Syracuse, Robert Carsen's rigorous and iconic Oedipus Rex at the Greek Theatre
Wonderful and calibrated staging by the Canadian director for Sophocles' classic.
Robert Carsen and his creative team (Ian Burton dramaturgy, Radu Boruzescu scenery, Luis F. Carvahlo costumes, Giuseppe di Iorio lighting, Marco Berriel choreography and Cosmin Nicolae stage music) bring to the Greek Theatre in Syracuse a wonderful and accurate edition of Sophocles' Oedipus Rex.
Carsen chooses a rigorous, almost architectural mise-en-scène, building over the orchestra of the Greek theatre, right in front of the spectators huddled on the steps, an immense staircase, a grey monolith, an empty counterbalance and mirror of the dusty, chipped steps crammed with people in the Greek Theatre.
This majestic staircase silhouettes the action of the characters, with Oedipus and his court appearing from above, from the palace; as if from an unreachable, intangible power. Oedipus descends the steps, approaches the suffering people, dressed in black, sober, modern, universal. The folk is bringing death on the stage: they’re mourning for the plague, they carry so many black clothes, held in their arms like corpses. The people come to ask for a solution, they rely once again on Oedipus, he who, thanks to his intelligence, solved the riddles of the Sphinx and freed Thebes from the scourge of the monster.
Iconic, simple, pregnant, absolute Carsen's staging. Only a few colours: white, black and grey. He works on distance, on the characters who look at each other from afar, on the symbolic poignancy of a Tiresias who comes from 'below', from the people, and who is the only one capable of passing over the shapeless mass of black clothes accumulated in the centre of the stage by the chorus.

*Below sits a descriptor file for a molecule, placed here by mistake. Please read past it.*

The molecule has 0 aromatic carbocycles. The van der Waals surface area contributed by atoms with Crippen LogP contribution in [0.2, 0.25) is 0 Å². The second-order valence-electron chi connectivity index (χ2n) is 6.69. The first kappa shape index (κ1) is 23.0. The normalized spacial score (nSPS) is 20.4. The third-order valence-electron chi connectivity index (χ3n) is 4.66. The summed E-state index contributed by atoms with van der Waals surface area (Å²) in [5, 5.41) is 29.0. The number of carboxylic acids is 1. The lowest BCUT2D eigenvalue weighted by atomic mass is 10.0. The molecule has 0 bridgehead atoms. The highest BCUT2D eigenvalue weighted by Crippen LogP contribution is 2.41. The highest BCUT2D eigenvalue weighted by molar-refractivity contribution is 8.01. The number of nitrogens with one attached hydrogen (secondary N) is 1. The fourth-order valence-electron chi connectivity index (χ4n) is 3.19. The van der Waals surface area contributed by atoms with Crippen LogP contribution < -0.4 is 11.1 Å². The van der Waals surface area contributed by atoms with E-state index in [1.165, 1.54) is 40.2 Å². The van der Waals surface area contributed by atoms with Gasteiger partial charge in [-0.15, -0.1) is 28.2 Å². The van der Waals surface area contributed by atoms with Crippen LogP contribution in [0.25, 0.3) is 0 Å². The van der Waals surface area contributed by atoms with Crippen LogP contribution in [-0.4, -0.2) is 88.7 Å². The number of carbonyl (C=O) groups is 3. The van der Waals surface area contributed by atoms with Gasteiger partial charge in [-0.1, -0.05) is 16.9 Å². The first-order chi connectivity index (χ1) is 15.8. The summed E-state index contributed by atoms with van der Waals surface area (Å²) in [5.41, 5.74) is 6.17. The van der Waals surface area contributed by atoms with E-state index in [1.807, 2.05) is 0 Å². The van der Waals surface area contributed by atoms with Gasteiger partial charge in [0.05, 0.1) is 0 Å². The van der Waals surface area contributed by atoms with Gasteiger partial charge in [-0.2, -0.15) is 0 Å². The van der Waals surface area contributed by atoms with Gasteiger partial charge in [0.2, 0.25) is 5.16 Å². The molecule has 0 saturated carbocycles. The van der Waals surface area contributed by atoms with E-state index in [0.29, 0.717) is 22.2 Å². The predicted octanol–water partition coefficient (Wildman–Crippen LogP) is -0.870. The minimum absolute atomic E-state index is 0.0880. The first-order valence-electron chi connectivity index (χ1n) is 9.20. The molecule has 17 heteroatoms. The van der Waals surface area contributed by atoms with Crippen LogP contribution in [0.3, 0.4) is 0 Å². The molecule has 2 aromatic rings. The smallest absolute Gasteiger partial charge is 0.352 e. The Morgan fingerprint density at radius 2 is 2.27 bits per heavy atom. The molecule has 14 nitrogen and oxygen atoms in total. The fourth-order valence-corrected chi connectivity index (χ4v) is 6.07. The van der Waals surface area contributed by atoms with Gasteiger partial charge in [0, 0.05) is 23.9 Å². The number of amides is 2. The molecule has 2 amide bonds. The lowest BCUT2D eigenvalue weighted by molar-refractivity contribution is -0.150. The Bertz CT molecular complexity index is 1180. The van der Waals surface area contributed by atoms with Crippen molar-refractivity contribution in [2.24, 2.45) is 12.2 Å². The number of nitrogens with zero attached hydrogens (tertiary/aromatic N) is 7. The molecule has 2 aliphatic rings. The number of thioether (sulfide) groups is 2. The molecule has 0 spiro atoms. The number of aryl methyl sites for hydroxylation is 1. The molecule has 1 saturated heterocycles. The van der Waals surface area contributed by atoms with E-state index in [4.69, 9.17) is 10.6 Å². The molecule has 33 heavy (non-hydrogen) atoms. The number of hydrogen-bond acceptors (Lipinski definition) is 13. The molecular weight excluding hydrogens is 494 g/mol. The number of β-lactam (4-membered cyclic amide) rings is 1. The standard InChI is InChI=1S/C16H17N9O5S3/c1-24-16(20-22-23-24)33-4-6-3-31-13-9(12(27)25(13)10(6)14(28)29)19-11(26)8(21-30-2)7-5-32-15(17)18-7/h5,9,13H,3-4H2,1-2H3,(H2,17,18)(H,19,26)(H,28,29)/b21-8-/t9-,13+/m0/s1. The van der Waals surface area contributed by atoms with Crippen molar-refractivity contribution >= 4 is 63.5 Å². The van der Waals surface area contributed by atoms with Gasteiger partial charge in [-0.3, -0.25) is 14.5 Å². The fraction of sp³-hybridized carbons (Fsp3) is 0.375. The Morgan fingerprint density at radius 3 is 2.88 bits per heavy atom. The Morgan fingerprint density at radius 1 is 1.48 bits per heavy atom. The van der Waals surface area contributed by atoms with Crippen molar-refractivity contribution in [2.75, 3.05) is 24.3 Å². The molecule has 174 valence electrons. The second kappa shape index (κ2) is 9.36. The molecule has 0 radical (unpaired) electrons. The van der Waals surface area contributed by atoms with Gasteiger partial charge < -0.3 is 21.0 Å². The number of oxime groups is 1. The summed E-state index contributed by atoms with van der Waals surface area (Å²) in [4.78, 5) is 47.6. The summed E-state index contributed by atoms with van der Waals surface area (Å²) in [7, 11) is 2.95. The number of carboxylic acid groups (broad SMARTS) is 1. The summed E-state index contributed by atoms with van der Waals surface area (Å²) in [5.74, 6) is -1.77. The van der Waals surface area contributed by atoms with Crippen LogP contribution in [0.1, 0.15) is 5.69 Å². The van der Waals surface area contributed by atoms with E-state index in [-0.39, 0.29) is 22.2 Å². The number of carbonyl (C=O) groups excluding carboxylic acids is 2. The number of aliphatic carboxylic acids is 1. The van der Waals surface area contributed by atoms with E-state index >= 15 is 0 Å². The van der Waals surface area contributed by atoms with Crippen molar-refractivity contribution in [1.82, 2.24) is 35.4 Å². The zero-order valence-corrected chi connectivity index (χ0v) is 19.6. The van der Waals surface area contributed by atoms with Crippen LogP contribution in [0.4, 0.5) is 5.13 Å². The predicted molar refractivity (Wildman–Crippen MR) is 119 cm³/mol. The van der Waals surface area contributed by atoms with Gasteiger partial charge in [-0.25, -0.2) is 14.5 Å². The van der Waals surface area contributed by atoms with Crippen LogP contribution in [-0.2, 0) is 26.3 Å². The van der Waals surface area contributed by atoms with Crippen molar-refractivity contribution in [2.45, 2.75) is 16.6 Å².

The soothsayer tramples on what is sacred because he knows already everything and wants to prevent Oedipus from knowing and discovering his past. Oedipus does not know and wants to know, his trust in reason and in the 'logos' is almost naive in its infiniteness.
Sophocles stimulates the sadism of the spectators who already know everything, they watch with bland but convinced satisfaction the spectacle of a man plunging into the abyss. Compassion is only formal, a façade, in reality what prevails in the spectator is what the Germans call 'Schadenfreude'.
Robert Carsen has the immense merit of leading us into the story with precision, without making us perceive his meticulous work. Maniacal is the preparation of the actors, all of whom are excellent, very clear in their speech, precise and at the same time, loose, fast, real. Never an affected dialogue, never a conventional pose, never an old-fashioned theatre inflection, simply quick conversations, incisive sentences, clear and direct concepts.
And then a chorus of eighty elements, well-prepared, cohesive, excellently staged, consistently choreographed, always one step behind the dance and one step beyond the stillness. Few concessions to real choreography, few concessions to the music, sparse, appropriate, convincing.
You can see the great work of an international creator, of a close-knit, determined, prepared team.
It was a great evening of Greek theatre that seen in Syracuse, where all the actors shone indiscriminately. From Giuseppe Sartori's determined and sober Oedipus to Maddalena Crippa's quick, ironic and incisive Jocasta. Tiresias was Graziano Piazza at his best, led and illuminated by the direction. And then Rosario Tedesco, Elena Polic Greco, Paolo Mazzarelli, Massimo Cimaglia, Antonello Cossia and Dario Battaglia. A single body, a unity of intent for an unforgettable performance.
Grateful and long applause at the end of a great evening of theatre in Sicily.